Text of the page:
Mr. Towner begins his Introduction to Jude by explaining the book’s neglect today. He explains the historical background of Jude’s time before he discusses questions of authorship and date. He seems at least open that Jude could have been the writer, yet is uncertain about the date. Next, he discusses the theological character of this book. In it he sees a redemptive story and a Trinitarian outlook. He sees Jude’s technique as working through apocalyptic too. Further, he discusses eschatology, the church, and faith as seen in the Book of Jude. As is common in most commentaries on Jude, when he gets into the literary character of Jude he talks about Jude’s use of Midrash and the similarities with 2 Peter. He closes by explaining the opponents that Jude faces in the writing and some thoughts on our reading Jude today. As we said before, the commentary itself has more of a scholarly feel.

This commentary is a fine, economical choice if you are entering into a study of these two books that receive less attention than most. You will find good help here.

I received this book free from the publisher. I was not required to write a positive review. The opinions I have expressed are my own. I am disclosing this in accordance with the Federal Trade Commission’s 16 CFR, Part 255.

2 Great Books on the Doctrine of Christ

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The Message of the Person of Christ by Robert Letham

This book by Robert Letham on the message and Person of Christ is in the well -received Bible Speaks Today (BST) series edited by Derek Tidball. I found the book to be pitched at just the right level for the aims of this series and helpful for Christians new and old. It was thoroughly accessible and even included a nice study guide at the end.

There’s 24 chapters in five sections entitled Christ promised, Christ incarnate, Christ crucified, Christ risen, and Christ ascended. The book begins with a quite lengthy bibliography followed by a short introduction of what the author hopes to accomplish in this book. There’s also a prologue explaining man as being in the image of God.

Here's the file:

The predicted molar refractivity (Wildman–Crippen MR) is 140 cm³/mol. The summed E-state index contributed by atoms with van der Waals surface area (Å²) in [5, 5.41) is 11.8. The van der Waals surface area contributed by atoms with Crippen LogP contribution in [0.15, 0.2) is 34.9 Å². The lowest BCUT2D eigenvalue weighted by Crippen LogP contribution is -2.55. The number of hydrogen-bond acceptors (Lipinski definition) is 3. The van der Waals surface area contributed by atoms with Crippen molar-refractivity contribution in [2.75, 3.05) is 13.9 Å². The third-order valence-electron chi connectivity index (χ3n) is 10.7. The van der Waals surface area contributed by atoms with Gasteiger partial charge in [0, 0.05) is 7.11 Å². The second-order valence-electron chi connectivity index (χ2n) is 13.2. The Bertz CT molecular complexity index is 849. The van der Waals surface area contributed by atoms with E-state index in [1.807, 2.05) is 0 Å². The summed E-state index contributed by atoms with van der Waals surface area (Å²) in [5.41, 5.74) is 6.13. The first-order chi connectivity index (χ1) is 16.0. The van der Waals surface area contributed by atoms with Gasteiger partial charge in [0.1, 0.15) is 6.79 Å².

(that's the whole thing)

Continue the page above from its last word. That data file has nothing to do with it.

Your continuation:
The section on “Christ promised” explains Christ as the offspring of the woman, and then tackles the important subjects of Jesus being of the seed of Abraham and the son of David. Further, he sees Jesus as King as related to us in the Old Testament, followed by two chapters that cover the Servant of the Lord passages in the Book of Isaiah that are about Jesus Christ.

In the next section, the author begins by describing the birth of Christ. I would have expected a lengthier section on the Virgin Birth of Christ, but what we have is very good here. Jesus is followed through His ministry and His humanity before we finally come to the deity of Christ in chapters 11 through 14. There’s much to learn here.

The balance of the book from various angles covers the death, burial, resurrection, and ascension of Christ. The author relates many wonderful thoughts here. In fact, I’d call this a great overview. There is an appendix studying church history on this important doctrine.

This book is the perfect first in-depth book to study on the doctrine of Christ for any Christian. I warmly recommend it.

I received this book free from the publisher. I was not required to write a positive review. The opinions I have expressed are my own. I am disclosing this in accordance with the Federal Trade Commission’s 16 CFR, Part 255.


book person christ

The Person of Christ by Donald MacLeod

Here’s the book on the doctrine of Christ you need if you really want to dig deep, both about the doctrine itself and its historical development. Frankly, it taught me so much. It’s part of the respected Contours of Christian Theology series edited by Gerald Bray and published by IVP.